7. Hi I want to make a simple drawing game that I can use for a class project. The idea is that I post a url on the screen and people type it in on their personal device (very much like Kahoot!). Once I feel like everyone has joined I'll start the game. The main purpose for this demonstration is making a collaborative drawing, so I would like it to update people's drawing on the board as they draw.   My main experience is programming in java and using that to program small games. Any idea on how to make the website and/or drawing app? Thanks for any help!
  8.     If it was more cartoony or pixelated style, would it look weird if a bass was the size of a boat? Or could it possibly make sense that underwater the fish look bigger and then once they are reeled up they become smaller?
  9. Hi, I'm currently trying to create a fishing game and was having trouble determining a scale in which to make the fish and player. For example, would it look out of place if a goldfish were bigger than the boat trying to catch it? Or should I make the goldfish smaller than the boat?   The problem I'm having with scale is that the bigger the fish are, the bigger the world, which could lead to optimization problems. I also don't want to make the fish too small as that would make it harder to see. (As an aside question: If I'm working to make a game for PC is there a size I should stay above so it's not too small for the player to notice?)   Does it make a game look better if it's too scale (or close) or does it not matter?
  10. @TheChubu: Thank you for providing me with a base for my research.   @braindigitalis: That's an interesting post I'll definitely be looking through that.
  11.   I'm having  trouble looking for tutorial or information on how i would be able to go through each pixel in an image. Is there somewhere you can point me to or give me a key word to look up?     No problem, it's basically going to be a fishing game that I was going to use to work on making collision checks more efficient.  The game world is divided up into a grid that is used to detect collision. The collision grid basically sorts where the location of each object to make a collision detection more efficient for smaller moving objects.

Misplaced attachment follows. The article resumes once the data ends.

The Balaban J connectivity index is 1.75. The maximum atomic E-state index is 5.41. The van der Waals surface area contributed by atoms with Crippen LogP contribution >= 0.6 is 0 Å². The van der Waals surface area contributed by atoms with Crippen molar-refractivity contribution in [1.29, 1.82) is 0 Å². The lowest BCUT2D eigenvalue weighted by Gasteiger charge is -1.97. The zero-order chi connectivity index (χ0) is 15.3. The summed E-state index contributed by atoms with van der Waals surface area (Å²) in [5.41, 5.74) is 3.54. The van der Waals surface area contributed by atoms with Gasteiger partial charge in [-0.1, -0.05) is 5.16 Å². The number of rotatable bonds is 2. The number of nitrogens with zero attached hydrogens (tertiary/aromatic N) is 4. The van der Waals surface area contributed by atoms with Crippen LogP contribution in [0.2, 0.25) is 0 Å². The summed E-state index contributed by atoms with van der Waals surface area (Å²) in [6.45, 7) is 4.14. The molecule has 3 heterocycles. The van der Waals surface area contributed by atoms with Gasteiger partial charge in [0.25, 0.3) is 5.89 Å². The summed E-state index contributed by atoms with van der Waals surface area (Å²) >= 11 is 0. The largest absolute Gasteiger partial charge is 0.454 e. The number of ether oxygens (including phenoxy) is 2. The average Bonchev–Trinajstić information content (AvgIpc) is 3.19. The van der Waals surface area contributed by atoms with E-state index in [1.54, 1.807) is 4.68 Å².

12.     Would you have any tips on how I could dissect an image in java to use it as a level?         Are you suggesting I make a text map that has numbers and letters to represent what each block on the map represents?
  13. Hi I am currently making a fishing game in Java and I wanted to know how I could make a level editor for my game. The game world is divided up into a grid that is used to detect collision. The collision grid basically sorts where the location of each object to make a collision detection more efficient for smaller moving objects.But for solid objects that players can walk on and bump into (like land and sea walls), I plan to make it different where one block of land fills one unit on the grid. The only problem is that I'm not sure how I can place these blocks in a more visual way.   I understand that I could possibly use a text editor and fill the map with 1s and 0s, but I would like the possibility of making a map/level editor. Would it be possible to make an image and let the program interpret that from a file or should I make a level editor in game? Is there any other way to make a level editor?   Any suggestions or help would be appreciated! 
  14. @rip-off Yeah I guess your right. If I want to make it the best I possibly can I should go with what I'm familiar with. But I was wondering does it make sense to continue learning C++ while working on the game in Java?   @Glass_Knife Although I probably wont be buying the book (I'm broke), that is a pretty nice compilation of tutorials!